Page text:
The bill also provides the option to elect direct payment of these credits. The option enables broader use and lowers costs, creating savings which can be directly passed on to customers. For example, direct pay can financially insulate the development of these projects during challenging economic conditions such as the financial crisis in 2008 or the pandemic that we are currently experiencing. It also mitigates the need for complex tax equity transactions, where credits are heavily discounted by large commercial and investment banks or other parties. Instead, with this option, the benefits of the tax credits can more fully flow through to utility customers and lower the cost of the clean energy transformation. The Clean Energy for America Act requires that eligible facilities must be built by workers who are paid prevailing wages. PGE values our partnership with labor, including the IBEW, and we support this requirement. We are pleased that the Blue Green Alliance is here today to discuss their perspective.

Today, the transportation sector is the largest source of greenhouse gas emissions. The bill’s clean transportation credits enable transformative change, encouraging the purchase of a range of electric vehicles and investment in critically important charging infrastructure. These credits will help us meet our commitment to electrify our own fleet and will also enable our customers to make the transition to electric vehicles, important steps if our state is to meet its decarbonization goals. PGE appreciates and values the inclusion of Chairman Carper’s charging infrastructure proposal for robust charging credits that will boost installation and provide access across the nation.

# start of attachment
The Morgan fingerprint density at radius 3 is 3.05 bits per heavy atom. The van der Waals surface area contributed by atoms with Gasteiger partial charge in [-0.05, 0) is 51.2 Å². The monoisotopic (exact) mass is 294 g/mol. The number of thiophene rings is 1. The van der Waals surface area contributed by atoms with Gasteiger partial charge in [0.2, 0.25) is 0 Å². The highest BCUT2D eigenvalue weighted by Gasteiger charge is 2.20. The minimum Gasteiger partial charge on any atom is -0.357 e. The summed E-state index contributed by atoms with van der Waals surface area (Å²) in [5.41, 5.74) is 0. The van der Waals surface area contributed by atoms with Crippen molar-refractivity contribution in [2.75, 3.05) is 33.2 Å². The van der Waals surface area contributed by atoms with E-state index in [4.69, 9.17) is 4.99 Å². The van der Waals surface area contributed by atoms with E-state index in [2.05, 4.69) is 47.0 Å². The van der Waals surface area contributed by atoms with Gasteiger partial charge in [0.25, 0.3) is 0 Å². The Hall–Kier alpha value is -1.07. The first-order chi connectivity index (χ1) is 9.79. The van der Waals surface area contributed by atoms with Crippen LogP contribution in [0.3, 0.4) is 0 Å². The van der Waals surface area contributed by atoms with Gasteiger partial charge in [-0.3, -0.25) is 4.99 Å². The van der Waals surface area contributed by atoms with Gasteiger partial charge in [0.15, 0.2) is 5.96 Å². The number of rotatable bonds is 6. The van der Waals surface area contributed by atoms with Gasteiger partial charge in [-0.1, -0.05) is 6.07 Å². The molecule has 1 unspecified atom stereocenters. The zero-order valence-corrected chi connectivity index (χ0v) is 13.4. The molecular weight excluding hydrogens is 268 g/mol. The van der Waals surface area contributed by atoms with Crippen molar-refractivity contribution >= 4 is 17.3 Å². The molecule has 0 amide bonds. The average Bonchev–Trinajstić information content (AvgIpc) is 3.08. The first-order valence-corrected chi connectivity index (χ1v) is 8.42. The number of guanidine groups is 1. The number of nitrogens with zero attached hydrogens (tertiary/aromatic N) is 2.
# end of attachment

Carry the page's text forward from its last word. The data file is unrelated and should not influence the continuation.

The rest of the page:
I would like to express again my appreciation for Chairman Wyden’s thoughtful legislation. As we continue our transition to clean energy resources, what we need from Congress are the tax incentives contained the Clean Energy for America Act, as well as federal funding for the research, development and deployment of new technologies that will help us deliver dispatchable clean energy resources. These federal investments will enable utilities to reach deep reductions in greenhouse gas emissions.

As Congress begins discussion on an infrastructure package, there is an opportunity to include provisions to help modernize the electric grid and transition the nation to the clean infrastructure of tomorrow. This includes legislation such as Chairman Wyden’s Clean Energy for America Act. We are also aware that Ranking Member Crapo has developed his own tax legislation. We look forward to working with Ranking Member Crapo, his staff and the Committee as these proposals move forward in the months ahead.

Chairman Wyden, Ranking Member Crapo, Committee Members, thank you for your time and the opportunity to share our perspective on these important matters.